Noel Beale, director, competition – regulation at Burges Salmon, commented that Which?’s claim links to the EC’s prior decision for abuse of dominance, for the way Qualcomm has priced its chipsets and patents. “Consumer class actions for competition law infringements are in their early days, and Which? must be amongst those best placed to initiate this sort of legal action," he added. "It is bound to face all sorts of legal and evidential challenges.”
The consumer side of competition law enforcement is steadily developing in the UK, as evidenced by the case of Mastercard Incorporated and others v Merricks. The “gargantuan” class action, which was certified by the Supreme Court last December, seeks £14bn on behalf of 46m consumers.
“The Mastercard case is rumbling its way through the courts, but the UK legal system is still ‘learning the ropes’ regarding class actions and developing the necessary processes, so ultimately consumers can get effective redress for competition law infringements, committed on a large scale, as Qualcomm has allegedly behaved,” commented Beale.
“Litigating anti-trust matters in the US is much more developed, with the UK operating a more regulatory decision-making structure. Consumer class actions for damages on competition matters are a relatively recent thing, with processes still being developed.”
He added that, guided by the US example, such development should see class actions function more efficiently and make the outcome from legal processes such as Which?’s claim more predictable.
“It will be some time before we get to the end of this matter. A pivotal point of contention is in relation to the approach to pricing and determining to what extent the customer has suffered any detriment as a result of this. Which? is alleging that the way Qualcomm set its prices and allocated the patent licences excluded other manufacturers in the market and kept the prices high, but it will be difficult for a judge to make an assessment as to what the loss would have been but for a different pricing strategy.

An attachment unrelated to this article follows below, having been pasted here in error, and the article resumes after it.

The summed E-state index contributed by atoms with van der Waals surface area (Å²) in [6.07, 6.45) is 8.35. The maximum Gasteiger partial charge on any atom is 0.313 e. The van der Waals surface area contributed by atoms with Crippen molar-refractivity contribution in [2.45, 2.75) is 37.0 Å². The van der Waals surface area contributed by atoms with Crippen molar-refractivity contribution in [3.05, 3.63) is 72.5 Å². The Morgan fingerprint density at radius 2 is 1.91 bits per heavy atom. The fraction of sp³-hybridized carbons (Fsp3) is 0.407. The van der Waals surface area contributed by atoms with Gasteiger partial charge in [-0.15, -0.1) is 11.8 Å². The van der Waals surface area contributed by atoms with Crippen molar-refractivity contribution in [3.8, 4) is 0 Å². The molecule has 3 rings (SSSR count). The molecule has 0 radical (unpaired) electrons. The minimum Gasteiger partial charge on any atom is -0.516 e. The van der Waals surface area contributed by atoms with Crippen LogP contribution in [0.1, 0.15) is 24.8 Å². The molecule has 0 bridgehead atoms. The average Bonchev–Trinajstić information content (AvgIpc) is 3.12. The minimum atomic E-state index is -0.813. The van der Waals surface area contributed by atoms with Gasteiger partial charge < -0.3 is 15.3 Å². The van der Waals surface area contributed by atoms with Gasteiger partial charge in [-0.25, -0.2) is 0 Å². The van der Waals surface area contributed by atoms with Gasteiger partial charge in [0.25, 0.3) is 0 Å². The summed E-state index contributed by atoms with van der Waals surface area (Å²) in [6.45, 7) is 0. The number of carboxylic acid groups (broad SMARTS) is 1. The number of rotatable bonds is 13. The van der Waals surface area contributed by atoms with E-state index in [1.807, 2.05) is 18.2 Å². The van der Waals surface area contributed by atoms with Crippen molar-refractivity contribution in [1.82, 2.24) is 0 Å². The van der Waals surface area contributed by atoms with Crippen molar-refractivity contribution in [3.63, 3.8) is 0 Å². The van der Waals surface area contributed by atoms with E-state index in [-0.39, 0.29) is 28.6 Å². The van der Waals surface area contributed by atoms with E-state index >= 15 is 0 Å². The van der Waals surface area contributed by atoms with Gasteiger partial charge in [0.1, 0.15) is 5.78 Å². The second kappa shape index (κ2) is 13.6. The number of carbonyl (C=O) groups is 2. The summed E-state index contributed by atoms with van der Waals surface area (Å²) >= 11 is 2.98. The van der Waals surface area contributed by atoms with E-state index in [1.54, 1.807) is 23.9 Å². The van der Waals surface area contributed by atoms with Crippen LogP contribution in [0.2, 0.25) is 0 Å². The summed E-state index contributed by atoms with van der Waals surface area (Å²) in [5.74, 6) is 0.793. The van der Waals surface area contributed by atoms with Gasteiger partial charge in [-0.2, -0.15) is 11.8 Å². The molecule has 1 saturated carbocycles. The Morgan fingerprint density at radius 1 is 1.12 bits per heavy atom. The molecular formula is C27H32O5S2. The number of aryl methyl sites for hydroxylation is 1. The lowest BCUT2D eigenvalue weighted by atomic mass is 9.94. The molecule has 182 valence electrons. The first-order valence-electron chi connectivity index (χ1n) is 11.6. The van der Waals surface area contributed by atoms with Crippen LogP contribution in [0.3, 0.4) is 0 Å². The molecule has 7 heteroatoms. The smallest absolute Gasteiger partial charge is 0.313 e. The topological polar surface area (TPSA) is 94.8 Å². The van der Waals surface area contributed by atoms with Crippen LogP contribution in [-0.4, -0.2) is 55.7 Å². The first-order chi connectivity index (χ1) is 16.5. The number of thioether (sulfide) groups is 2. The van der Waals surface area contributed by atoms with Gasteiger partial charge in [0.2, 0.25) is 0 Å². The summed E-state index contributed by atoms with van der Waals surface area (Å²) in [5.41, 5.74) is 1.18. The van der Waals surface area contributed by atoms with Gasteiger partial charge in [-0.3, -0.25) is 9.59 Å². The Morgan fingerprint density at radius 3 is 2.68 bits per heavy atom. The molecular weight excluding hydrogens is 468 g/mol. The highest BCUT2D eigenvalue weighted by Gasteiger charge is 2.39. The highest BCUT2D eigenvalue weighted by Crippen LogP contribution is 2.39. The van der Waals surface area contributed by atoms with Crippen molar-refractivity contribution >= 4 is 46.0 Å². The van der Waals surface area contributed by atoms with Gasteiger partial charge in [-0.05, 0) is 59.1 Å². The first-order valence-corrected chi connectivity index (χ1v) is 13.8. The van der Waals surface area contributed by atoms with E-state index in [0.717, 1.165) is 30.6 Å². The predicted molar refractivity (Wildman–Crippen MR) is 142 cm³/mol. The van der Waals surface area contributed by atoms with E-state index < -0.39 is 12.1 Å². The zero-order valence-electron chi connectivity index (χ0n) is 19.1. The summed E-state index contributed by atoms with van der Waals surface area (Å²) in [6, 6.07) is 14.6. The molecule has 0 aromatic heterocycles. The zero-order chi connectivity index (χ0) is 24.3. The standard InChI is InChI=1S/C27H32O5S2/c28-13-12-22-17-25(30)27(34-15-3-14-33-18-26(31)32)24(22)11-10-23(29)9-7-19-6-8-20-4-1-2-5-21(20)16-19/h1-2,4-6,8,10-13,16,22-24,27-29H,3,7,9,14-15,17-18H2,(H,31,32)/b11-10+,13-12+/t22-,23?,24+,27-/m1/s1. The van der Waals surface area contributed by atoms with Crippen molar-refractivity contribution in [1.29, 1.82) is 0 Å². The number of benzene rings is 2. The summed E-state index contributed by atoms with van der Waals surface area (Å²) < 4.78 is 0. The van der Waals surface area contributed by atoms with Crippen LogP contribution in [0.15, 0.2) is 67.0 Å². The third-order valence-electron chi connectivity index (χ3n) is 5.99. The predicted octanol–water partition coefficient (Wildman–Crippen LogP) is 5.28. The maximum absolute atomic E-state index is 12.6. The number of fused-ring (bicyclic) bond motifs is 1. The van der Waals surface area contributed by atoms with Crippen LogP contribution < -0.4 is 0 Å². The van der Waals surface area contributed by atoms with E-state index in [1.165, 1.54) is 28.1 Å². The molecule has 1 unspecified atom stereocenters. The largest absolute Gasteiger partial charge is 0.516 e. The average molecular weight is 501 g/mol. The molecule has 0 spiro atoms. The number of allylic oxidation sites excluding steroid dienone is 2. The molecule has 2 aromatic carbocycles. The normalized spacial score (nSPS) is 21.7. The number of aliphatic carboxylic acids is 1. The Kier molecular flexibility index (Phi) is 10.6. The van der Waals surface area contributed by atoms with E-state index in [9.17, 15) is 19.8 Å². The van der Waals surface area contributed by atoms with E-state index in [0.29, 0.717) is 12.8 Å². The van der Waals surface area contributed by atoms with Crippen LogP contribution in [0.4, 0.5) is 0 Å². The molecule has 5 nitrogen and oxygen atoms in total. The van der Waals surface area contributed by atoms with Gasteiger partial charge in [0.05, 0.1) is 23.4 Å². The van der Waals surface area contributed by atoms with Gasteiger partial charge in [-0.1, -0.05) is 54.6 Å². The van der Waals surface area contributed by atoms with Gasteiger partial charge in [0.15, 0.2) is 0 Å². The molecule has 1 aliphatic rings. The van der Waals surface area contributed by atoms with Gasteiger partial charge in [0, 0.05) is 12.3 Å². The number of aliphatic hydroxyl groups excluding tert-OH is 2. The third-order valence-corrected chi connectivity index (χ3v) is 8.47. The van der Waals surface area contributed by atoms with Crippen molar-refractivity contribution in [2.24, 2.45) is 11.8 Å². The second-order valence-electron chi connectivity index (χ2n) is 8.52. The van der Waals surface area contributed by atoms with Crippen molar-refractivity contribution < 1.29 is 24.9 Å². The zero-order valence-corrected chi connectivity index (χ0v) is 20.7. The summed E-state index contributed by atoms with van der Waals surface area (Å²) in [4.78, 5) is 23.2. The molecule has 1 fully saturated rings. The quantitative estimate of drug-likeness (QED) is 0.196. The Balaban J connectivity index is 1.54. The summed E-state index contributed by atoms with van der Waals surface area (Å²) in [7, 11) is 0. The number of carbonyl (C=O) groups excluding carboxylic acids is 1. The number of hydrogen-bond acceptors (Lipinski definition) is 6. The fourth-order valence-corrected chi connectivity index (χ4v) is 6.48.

"It will be hard for anyone to imagine how different the prices set for microchip manufacturing would be if the prices that were reached were not anti-competitive. If there was better competition, would the microchip prices have been set lower? And if so, by how much? This is an extremely difficult economic judgement. However, as recognised by the majority of the Supreme Court in the Mastercard case, just because working out damages might be difficult does not mean that it would be just for it not to be done.”
Qualcomm will likely argue that the cost of chipsets to Apple were not greater than they would have been had it priced differently. Or, if they were, it may be that Apple has not put up its prices as a result of the pricing and awarding of licences and that the cost was not passed on to the consumer.
Now the case has been filed, the next step is for Which? to be given permission from the Competition Appeal Tribunal to serve proceedings on Qualcomm. If granted, the tribunal will then decide whether Which? can act as the class representative and the claim can proceed to trial.
The claim is funded by Augusta Ventures, while Hausfeld is supported by a counsel team at Monckton Chambers: Jon Turner QC, Anneli Howard, Michael Armitage and Ciar McAndrew.